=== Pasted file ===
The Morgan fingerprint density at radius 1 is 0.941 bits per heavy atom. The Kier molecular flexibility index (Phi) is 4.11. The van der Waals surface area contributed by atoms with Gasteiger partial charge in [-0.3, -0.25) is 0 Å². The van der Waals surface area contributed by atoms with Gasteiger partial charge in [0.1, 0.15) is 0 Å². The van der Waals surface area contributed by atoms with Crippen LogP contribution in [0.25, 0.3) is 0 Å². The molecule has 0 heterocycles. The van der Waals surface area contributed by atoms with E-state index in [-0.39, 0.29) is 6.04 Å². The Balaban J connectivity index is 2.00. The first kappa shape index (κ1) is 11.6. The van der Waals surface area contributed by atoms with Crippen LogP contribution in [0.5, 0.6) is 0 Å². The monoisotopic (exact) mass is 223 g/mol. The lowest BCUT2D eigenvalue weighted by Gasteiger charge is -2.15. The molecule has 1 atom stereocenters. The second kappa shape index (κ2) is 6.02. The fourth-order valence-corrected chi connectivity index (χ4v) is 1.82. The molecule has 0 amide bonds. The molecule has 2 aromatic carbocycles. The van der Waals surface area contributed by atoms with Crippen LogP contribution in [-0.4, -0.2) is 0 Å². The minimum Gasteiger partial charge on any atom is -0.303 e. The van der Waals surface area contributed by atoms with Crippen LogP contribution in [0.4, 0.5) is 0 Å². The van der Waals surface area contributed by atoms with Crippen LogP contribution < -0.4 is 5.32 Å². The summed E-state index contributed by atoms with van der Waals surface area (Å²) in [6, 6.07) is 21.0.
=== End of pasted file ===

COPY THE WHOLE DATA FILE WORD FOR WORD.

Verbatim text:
The Morgan fingerprint density at radius 1 is 0.941 bits per heavy atom. The Kier molecular flexibility index (Phi) is 4.11. The van der Waals surface area contributed by atoms with Gasteiger partial charge in [-0.3, -0.25) is 0 Å². The van der Waals surface area contributed by atoms with Gasteiger partial charge in [0.1, 0.15) is 0 Å². The van der Waals surface area contributed by atoms with Crippen LogP contribution in [0.25, 0.3) is 0 Å². The molecule has 0 heterocycles. The van der Waals surface area contributed by atoms with E-state index in [-0.39, 0.29) is 6.04 Å². The Balaban J connectivity index is 2.00. The first kappa shape index (κ1) is 11.6. The van der Waals surface area contributed by atoms with Crippen LogP contribution in [0.5, 0.6) is 0 Å². The monoisotopic (exact) mass is 223 g/mol. The lowest BCUT2D eigenvalue weighted by Gasteiger charge is -2.15. The molecule has 1 atom stereocenters. The second kappa shape index (κ2) is 6.02. The fourth-order valence-corrected chi connectivity index (χ4v) is 1.82. The molecule has 0 amide bonds. The molecule has 2 aromatic carbocycles. The van der Waals surface area contributed by atoms with Crippen LogP contribution in [-0.4, -0.2) is 0 Å². The minimum Gasteiger partial charge on any atom is -0.303 e. The van der Waals surface area contributed by atoms with Crippen LogP contribution in [0.4, 0.5) is 0 Å². The van der Waals surface area contributed by atoms with Crippen LogP contribution < -0.4 is 5.32 Å². The summed E-state index contributed by atoms with van der Waals surface area (Å²) in [6, 6.07) is 21.0.